On March 18th, Terry DeWan, current Chair of the Comprehensive Plan Update Committee (CPUC), opened the formal public hearing on the proposed comprehensive plan (CP). He mentioned that the committee had been meeting for three years with over forty meetings and had heard from many residents along the way. He began by asking the committee members to introduce themselves and give a little background as to why they participated. Many expressed they served because they cared about the town, and Rebecca Klotzle echoed several by stating she volunteered to help “shape how New Gloucester continues into the future.” Terry summed up by observing that together the CPUC had “close to 300 years of experience and dedication”. Before turning the public hearing facilitation over to Scott Hastings, the town planner, he grounded everyone by reading this paragraph from page three of the proposed Comprehensive Plan.
“This plan will serve as a guiding document over the next decade. It identifies shared values and priorities that shape who and what the Town of New Gloucester is along with goals for what we want to be in the future. The plan outlines potential strategies for achieving these goals, with local champions responsible for ensuring that they will be pursued. This plan is not etched in stone, unchangeable; it is intended to be a starting point, not an end in itself. There will always be shifts and unexpected events. The ideas in this plan will be evaluated for effectiveness and appropriateness as they are implemented.”
Before residents spoke, Scott provided a brief overview of the process. He explained that the CPUC explored New Gloucester through lenses including the economy, population, farming, recreation, natural resources and others. A good list of the inventory topics can be found in the table of contents on page two. He further explained that the CP is a vision of our shared values and describes what we want to be and how we want to get there using the goals and strategies as outlined in the plan.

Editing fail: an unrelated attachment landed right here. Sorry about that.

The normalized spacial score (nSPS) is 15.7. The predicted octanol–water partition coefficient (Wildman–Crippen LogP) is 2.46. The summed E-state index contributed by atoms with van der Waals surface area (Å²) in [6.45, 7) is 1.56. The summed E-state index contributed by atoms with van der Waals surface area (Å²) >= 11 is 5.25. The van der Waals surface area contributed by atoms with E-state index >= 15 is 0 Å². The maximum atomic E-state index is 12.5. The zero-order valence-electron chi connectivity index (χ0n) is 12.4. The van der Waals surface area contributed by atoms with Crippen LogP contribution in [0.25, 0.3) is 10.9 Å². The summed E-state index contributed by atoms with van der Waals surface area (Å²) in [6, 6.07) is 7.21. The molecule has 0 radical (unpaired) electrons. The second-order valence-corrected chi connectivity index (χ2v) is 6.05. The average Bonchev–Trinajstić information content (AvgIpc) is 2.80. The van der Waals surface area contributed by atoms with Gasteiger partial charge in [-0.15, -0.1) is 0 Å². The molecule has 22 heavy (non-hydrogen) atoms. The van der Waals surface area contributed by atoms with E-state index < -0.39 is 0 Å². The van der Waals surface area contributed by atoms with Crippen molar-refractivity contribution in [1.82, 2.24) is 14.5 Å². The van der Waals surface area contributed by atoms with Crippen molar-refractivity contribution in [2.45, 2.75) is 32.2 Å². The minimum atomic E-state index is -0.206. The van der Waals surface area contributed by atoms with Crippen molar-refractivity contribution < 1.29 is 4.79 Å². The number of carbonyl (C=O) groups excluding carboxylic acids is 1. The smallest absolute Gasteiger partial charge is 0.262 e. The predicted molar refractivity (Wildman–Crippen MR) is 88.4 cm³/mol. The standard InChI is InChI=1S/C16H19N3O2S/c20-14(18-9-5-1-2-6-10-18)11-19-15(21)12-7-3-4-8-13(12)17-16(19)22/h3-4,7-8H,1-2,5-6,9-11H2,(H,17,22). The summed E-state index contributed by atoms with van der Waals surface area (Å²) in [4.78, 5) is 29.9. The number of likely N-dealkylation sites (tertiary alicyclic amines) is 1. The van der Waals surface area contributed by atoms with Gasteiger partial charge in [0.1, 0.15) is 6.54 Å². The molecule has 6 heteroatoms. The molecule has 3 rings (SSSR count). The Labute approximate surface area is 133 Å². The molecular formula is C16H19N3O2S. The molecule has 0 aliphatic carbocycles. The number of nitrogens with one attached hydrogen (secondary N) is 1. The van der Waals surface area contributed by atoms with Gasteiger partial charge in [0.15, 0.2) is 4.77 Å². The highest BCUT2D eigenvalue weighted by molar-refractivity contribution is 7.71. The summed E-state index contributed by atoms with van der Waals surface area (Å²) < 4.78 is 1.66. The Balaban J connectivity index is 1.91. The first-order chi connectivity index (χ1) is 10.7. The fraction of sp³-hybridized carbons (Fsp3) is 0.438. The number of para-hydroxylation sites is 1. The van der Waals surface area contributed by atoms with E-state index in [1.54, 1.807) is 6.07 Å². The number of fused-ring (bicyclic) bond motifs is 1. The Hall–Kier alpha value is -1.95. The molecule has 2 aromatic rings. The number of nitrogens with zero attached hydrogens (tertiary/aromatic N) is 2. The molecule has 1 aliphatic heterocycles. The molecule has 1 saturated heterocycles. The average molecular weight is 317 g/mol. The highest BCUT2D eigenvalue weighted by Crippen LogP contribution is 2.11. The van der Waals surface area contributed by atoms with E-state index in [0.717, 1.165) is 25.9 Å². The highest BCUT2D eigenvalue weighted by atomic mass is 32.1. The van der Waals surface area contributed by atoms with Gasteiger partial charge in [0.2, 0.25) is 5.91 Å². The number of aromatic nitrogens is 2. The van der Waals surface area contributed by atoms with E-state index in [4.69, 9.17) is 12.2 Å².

During the public hearing, Beverly and Dick Cadigan thanked the community members for investing their time. Charles Gauvin commented that he and his wife appreciate the “commitment to the rural attributes of the town.” Rachel Spencer-Reed thanked the committee for including language of diversity, equity, and inclusion. Penny Hilton said that the “document was impressive.” She wanted to know how it will be referenced or will it just be filed. Scott emphasized that the CP will be the guiding document for the Board of Selectmen (BOS), staff and all town committees. Terry added that the CPUC does not “want this to be a dusty document.”
Penny also made two suggestions for consideration. She advocated that the library be more prominently used as “part of the town’s toolbox.” Secondly, she stated she was “unsatisfied with the commitment to the farm economy.” She would like to see more specific focus on farmland in the document.
After the public hearing, Scott opened discussion with the CPUC by asking, “Are we ready? Is it done?” Committee members reflected on what they heard. Steve Chandler felt that both forestry and farmland were addressed well in the CP. Julie Fralich suggested that a quick language change to include more prominence for farmland might be possible. Scott explained that the committee was down to the wire to move the CP to the board of selectmen (BOS) for review and inclusion on the warrant for a vote at the next town meeting. Julie mused that the public hearing comments were “consistent with our language and what we discussed” and she wanted to somehow acknowledge them. Terry advanced the idea for a cover letter attached to the CP to summarize the public comments for the BOS. General agreement ensued and the Committee moved to discuss the possible need for a legal review, which will be up to the BOS. The two attorneys and the planner did not see legal review as necessary, since it is not a legal document.
Steve Chandler made a motion to move the CP to the BOS and the CPUC unanimously approved the proposed plan. The BOS now has the responsibility to move the CP to a vote through a warrant – hopefully the one that will be voted on in June. The select board will make that determination at their April 5th meeting.